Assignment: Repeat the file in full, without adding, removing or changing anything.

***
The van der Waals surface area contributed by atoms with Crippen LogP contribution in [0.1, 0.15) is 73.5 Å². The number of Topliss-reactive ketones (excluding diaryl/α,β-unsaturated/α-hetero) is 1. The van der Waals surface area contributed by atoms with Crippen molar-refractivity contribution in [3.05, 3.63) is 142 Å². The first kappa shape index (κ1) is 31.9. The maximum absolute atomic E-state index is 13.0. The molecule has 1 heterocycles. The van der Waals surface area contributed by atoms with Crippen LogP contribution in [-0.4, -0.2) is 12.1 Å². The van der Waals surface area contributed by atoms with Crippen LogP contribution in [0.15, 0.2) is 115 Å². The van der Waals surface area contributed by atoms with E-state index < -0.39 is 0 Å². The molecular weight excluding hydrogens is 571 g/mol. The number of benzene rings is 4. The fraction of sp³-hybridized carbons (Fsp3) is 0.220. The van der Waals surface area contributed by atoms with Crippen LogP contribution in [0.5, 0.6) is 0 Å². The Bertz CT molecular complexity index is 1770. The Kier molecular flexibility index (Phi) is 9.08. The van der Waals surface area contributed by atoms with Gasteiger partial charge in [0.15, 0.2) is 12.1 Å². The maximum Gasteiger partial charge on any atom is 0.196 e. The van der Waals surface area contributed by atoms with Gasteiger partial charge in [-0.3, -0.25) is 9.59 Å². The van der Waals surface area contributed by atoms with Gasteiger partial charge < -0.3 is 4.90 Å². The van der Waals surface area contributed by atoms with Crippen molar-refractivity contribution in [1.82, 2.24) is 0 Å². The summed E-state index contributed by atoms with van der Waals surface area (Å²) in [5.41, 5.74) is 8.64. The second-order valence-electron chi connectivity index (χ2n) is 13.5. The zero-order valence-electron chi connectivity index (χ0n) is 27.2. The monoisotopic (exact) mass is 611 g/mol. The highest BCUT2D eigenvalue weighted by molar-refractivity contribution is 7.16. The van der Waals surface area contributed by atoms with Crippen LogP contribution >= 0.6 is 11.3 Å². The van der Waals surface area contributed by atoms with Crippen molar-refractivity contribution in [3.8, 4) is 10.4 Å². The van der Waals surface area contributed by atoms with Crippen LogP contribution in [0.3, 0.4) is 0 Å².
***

The van der Waals surface area contributed by atoms with Crippen LogP contribution in [0.1, 0.15) is 73.5 Å². The number of Topliss-reactive ketones (excluding diaryl/α,β-unsaturated/α-hetero) is 1. The van der Waals surface area contributed by atoms with Crippen molar-refractivity contribution in [3.05, 3.63) is 142 Å². The first kappa shape index (κ1) is 31.9. The maximum absolute atomic E-state index is 13.0. The molecule has 1 heterocycles. The van der Waals surface area contributed by atoms with Crippen LogP contribution in [-0.4, -0.2) is 12.1 Å². The van der Waals surface area contributed by atoms with Crippen LogP contribution in [0.15, 0.2) is 115 Å². The van der Waals surface area contributed by atoms with E-state index < -0.39 is 0 Å². The molecular weight excluding hydrogens is 571 g/mol. The number of benzene rings is 4. The fraction of sp³-hybridized carbons (Fsp3) is 0.220. The van der Waals surface area contributed by atoms with Crippen LogP contribution in [0.5, 0.6) is 0 Å². The Bertz CT molecular complexity index is 1770. The Kier molecular flexibility index (Phi) is 9.08. The van der Waals surface area contributed by atoms with Gasteiger partial charge in [0.15, 0.2) is 12.1 Å². The maximum Gasteiger partial charge on any atom is 0.196 e. The van der Waals surface area contributed by atoms with Gasteiger partial charge in [-0.3, -0.25) is 9.59 Å². The van der Waals surface area contributed by atoms with Gasteiger partial charge < -0.3 is 4.90 Å². The van der Waals surface area contributed by atoms with Crippen molar-refractivity contribution in [1.82, 2.24) is 0 Å². The summed E-state index contributed by atoms with van der Waals surface area (Å²) in [5.41, 5.74) is 8.64. The second-order valence-electron chi connectivity index (χ2n) is 13.5. The zero-order valence-electron chi connectivity index (χ0n) is 27.2. The monoisotopic (exact) mass is 611 g/mol. The highest BCUT2D eigenvalue weighted by molar-refractivity contribution is 7.16. The van der Waals surface area contributed by atoms with Crippen LogP contribution >= 0.6 is 11.3 Å². The van der Waals surface area contributed by atoms with Crippen molar-refractivity contribution in [3.8, 4) is 10.4 Å². The van der Waals surface area contributed by atoms with Crippen LogP contribution in [0.3, 0.4) is 0 Å².